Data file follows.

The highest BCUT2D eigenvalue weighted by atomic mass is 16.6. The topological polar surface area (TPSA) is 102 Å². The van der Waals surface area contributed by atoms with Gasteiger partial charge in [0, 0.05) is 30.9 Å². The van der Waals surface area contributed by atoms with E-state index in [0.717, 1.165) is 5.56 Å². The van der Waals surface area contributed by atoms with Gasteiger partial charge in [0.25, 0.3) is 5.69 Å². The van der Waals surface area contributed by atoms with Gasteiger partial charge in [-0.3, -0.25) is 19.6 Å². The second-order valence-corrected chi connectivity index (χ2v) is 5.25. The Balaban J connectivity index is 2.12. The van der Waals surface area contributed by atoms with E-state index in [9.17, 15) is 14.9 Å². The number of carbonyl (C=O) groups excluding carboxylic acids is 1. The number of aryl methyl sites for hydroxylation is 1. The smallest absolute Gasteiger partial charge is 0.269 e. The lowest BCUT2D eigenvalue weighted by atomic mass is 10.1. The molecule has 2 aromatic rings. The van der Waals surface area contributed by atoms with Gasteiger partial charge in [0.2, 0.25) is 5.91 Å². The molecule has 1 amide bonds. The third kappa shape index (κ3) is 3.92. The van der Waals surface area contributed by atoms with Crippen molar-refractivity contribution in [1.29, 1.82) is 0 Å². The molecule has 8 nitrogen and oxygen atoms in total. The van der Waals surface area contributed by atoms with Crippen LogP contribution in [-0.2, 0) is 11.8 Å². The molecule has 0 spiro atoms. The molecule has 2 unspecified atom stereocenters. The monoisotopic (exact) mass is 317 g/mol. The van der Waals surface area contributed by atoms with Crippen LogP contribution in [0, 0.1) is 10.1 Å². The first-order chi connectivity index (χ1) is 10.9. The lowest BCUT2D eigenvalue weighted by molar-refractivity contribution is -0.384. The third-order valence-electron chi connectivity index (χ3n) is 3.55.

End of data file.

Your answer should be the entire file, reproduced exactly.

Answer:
The highest BCUT2D eigenvalue weighted by atomic mass is 16.6. The topological polar surface area (TPSA) is 102 Å². The van der Waals surface area contributed by atoms with Gasteiger partial charge in [0, 0.05) is 30.9 Å². The van der Waals surface area contributed by atoms with E-state index in [0.717, 1.165) is 5.56 Å². The van der Waals surface area contributed by atoms with Gasteiger partial charge in [0.25, 0.3) is 5.69 Å². The van der Waals surface area contributed by atoms with Gasteiger partial charge in [-0.3, -0.25) is 19.6 Å². The second-order valence-corrected chi connectivity index (χ2v) is 5.25. The Balaban J connectivity index is 2.12. The van der Waals surface area contributed by atoms with E-state index in [9.17, 15) is 14.9 Å². The number of carbonyl (C=O) groups excluding carboxylic acids is 1. The number of aryl methyl sites for hydroxylation is 1. The smallest absolute Gasteiger partial charge is 0.269 e. The lowest BCUT2D eigenvalue weighted by atomic mass is 10.1. The molecule has 2 aromatic rings. The van der Waals surface area contributed by atoms with Gasteiger partial charge in [0.2, 0.25) is 5.91 Å². The molecule has 1 amide bonds. The third kappa shape index (κ3) is 3.92. The van der Waals surface area contributed by atoms with Crippen molar-refractivity contribution in [1.29, 1.82) is 0 Å². The molecule has 8 nitrogen and oxygen atoms in total. The van der Waals surface area contributed by atoms with Crippen LogP contribution in [-0.2, 0) is 11.8 Å². The molecule has 0 spiro atoms. The molecule has 2 unspecified atom stereocenters. The monoisotopic (exact) mass is 317 g/mol. The van der Waals surface area contributed by atoms with Crippen LogP contribution in [0, 0.1) is 10.1 Å². The first-order chi connectivity index (χ1) is 10.9. The lowest BCUT2D eigenvalue weighted by molar-refractivity contribution is -0.384. The third-order valence-electron chi connectivity index (χ3n) is 3.55.